An arbitrary level of 5% statistical significance (2-tailed) was assumed for a covariate to be included in the model. The frequency of inclusion in all 25 prognostic models was calculated. Variables with an arbitrary inclusion frequency of ≥18 (in at least 70% of the 25 prognostic models) were used to form a malnutrition base model. Variables adjusted for in the base model included: age, sex, diastolic blood pressure, heart rate, New York Heart Association (NYHA) functional class III + IV versus I + II, urea, logNT-proBNP, CVD, and PVD. We added each of the malnutrition indices and BMI alone (linear and decile) in turn to the base model and used Harrell’s concordance index (CI) (15) and log-likelihood ratio (LLR) to evaluate model discrimination in survival analysis, noting that the CI is overoptimistic for censored survival data (16). The CI is defined as the probability that predictions and outcomes are concordant (the same). A CI of 0.5 means that the relationship is no better than chance. The more negative the LLR, the bigger the improvement in model performance from addition of malnutrition indices to base model.
All statistical analyses were performed using SPSS version 22 (SPSS Inc., Chicago, Illinois) and The Stata (14th version, StataCorp, College Station, Texas) statistical computer package.
Of the 4,021 patients enrolled, 3,386 had HF: 1,198 (35%) had HFrEF; 2,188 (65%) patients had HFnEF; and 635 did not have HF. Most patients with HF were men (61%) and the median age was 75 years (IQR: 67 to 81 years). Median LVEF was 44% (IQR: 33% to 56%) and median NT-proBNP was 1,103 ng/l (IQR: 415 to 2,631 ng/l). One-third of patients (30%) had severe symptoms (NYHA functional class III or IV), the most common comorbid condition was ischemic heart disease (48% of cases), and 36% were obese (BMI ≥30 kg/m2). Baseline characteristics of patients with HFrEF, HFnEF, and without HF are shown in Table 1.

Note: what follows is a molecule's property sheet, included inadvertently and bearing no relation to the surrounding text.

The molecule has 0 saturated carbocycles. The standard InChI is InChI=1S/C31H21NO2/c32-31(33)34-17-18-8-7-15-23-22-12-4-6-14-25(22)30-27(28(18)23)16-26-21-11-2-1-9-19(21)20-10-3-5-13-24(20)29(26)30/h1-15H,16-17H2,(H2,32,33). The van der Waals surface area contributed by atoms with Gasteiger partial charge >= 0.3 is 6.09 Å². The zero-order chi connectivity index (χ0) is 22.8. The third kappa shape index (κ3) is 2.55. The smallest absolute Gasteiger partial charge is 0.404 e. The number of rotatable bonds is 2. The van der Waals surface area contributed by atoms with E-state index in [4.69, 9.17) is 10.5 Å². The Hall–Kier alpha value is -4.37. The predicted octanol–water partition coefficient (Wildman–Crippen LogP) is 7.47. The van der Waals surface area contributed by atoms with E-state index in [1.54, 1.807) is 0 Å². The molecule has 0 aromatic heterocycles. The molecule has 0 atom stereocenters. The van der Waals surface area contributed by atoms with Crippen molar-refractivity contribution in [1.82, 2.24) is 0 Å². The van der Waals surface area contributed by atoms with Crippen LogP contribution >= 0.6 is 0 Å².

Prevalence and clinical associations of malnutrition
By GNRI and CONUT scores, 316 (9%) and 1,486 (44%) patients with HF had mild malnutrition, respectively. By GNRI, CONUT, and PNI calculations, 228 (7%), 339 (10%), and 255 (8%) patients had moderate to severe malnutrition, respectively (Table 1, Online Tables 4a to 4c). Although malnutrition scores correlated with each other (CONUT vs. GNRI: r = 0.36; CONUT vs. PNI: r = 0.72; GNRI vs. PNI: r = 0.42; all p < 0.001), only 5% were classified as malnourished (any degree of malnutrition) by all 3 scores, and only 42% were not malnourished by any (Online Figure 2). Because PNI has no mild category for malnutrition, the overlap among patients identified as moderately or severely malnourished by the different scores is more striking.
Compared with those with normal nutritional status, patients with malnutrition measured by any of the 3 malnutrition scores were older, more likely to be men, had lower BMI, had worse symptoms and renal function, and were also more likely to have atrial fibrillation, anemia, and reduced mobility (Online Tables 4a to 4c). By CONUT score, 54% of patients with HFrEF and HFnEF were malnourished, whereas <30% of those without HF were malnourished. By GNRI, malnutrition was more common in patients with HFrEF (19%) than HFnEF (14%) or patients without HF (4%). By PNI, malnutrition was equally common in patients with HFrEF (8%) and HFnEF (7%), whereas it was rare in patients without HF (Table 1). The prevalence of moderate to severe malnutrition measured by any of the 3 indices was much higher in patients with plasma NT-proBNP >4,000 ng/l (Table 2).